In that sense photos are like words in books. A sentence, a paragraph, a page is essentially static. You have the choice to pause, linger, re-read; and maybe even not read on at all. Or to jump to another page altogether, and linger on something you want to. You can skip the whole narrative and just go to the end if you want to; and forth and back.
Of course, you can also do that with a video, but it just isn't quite the same.
The static nature of a good photo, especially if it is printed rather than viewed on a screen, actively encourages deeper involvement with that instant in time and the people depicted at that moment. And you can do this again and again, just with a glance if you want to, as when you hang the picture on your wall or stand it on your mantelpiece and make it a part of your living environment. You just can't do that with a video.
So, what's a video good for? Well, it shows process in a more or less continuous stream of images. As such it makes explicit and provides, without as much need for involving one's imagination, a narrative that a photo can't.
For example, you may end up with three really good shots of the happy couple walking down the aisle after having been wed. But that's it. With a video you can have the whole sequence, nicely edited together; with, more likely than not, a whole series of moments being recorded that the photographer will have missed—unless he or she was shooting in spray-and-pray mode, but even then you'd still end up with a few selected images.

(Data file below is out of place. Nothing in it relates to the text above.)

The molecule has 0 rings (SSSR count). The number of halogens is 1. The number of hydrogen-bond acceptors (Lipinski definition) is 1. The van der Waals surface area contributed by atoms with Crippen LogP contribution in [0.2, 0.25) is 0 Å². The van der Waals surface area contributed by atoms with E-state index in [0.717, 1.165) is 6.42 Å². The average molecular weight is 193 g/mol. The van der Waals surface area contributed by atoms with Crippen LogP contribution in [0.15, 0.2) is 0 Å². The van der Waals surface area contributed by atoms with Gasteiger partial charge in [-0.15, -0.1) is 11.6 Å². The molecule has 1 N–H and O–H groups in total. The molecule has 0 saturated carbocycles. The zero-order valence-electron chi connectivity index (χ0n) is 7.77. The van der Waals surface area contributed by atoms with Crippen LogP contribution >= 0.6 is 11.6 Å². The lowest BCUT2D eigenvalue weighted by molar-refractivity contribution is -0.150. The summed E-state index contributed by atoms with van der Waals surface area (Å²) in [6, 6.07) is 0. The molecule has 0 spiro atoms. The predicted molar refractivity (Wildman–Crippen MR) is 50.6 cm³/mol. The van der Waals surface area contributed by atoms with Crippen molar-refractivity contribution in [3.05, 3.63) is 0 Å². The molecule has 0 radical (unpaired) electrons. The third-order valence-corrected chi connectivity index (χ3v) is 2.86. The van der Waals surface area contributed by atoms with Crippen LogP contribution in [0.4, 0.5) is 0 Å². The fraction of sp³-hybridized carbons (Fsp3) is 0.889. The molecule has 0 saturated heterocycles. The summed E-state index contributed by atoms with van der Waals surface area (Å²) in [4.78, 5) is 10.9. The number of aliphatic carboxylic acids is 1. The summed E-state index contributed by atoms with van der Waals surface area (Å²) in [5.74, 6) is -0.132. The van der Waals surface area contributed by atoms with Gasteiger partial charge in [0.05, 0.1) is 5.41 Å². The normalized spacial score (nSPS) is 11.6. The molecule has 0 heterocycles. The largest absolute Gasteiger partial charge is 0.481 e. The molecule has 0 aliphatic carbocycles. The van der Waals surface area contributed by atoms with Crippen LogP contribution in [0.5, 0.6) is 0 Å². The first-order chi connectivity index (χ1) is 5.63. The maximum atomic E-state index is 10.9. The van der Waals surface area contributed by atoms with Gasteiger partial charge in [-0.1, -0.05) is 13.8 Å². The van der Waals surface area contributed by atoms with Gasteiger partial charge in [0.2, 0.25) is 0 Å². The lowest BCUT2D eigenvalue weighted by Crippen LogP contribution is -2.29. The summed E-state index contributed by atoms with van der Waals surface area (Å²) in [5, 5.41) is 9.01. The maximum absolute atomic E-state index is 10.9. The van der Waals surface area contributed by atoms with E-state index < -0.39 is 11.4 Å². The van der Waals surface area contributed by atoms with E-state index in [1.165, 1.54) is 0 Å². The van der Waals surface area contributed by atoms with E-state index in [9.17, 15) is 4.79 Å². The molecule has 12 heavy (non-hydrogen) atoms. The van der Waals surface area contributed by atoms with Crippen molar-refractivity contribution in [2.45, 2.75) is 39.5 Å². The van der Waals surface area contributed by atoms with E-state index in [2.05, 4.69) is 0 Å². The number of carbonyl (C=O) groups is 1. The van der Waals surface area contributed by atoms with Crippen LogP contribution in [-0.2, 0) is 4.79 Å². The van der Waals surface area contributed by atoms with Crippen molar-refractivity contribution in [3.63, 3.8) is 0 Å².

Video, however, will capture moments that the photographer misses. But in order to see these moments, you have to watch the video. And you're not going to put in on your wall, right? The way you frame and display a picture. I mean, nowadays you could, technically speaking; and maybe that kind of thing will become unremarkable one of these days soon. But it's very different, isn't it? It would be like having a TV permanently turned on in your living space. Which is distracting; for movement attracts attention and diverts it from other things. Of course, in due course you would habituate to it and blank it out. But then what would be the point of having something like that in your living space at all?
Of course, video also will have sound. And let's face it, no photo will capture what was said in the speeches; the music played during the ceremony; the vows spoken by the couple; the readings from the Torah. For that, only video and the associated audio will do the job. Which is an excellent reason to engage a videographer. When I was still doing wedding videos, most of the footage was about speeches and other components where audio was significant.
Bottom line: every medium has its uses, strengths and weaknesses. Together they complement each other—and that looks like an excellent reason, for those who can afford it, to have their wedding recorded by video and photography alike.
But as far as the questions I started off with are concerned—and I say this as someone who has a foot in both camps—I think the answer is "photography"; for a whole range of reasons, psychological and practical, not all of which I've touched upon for fear of boring readers.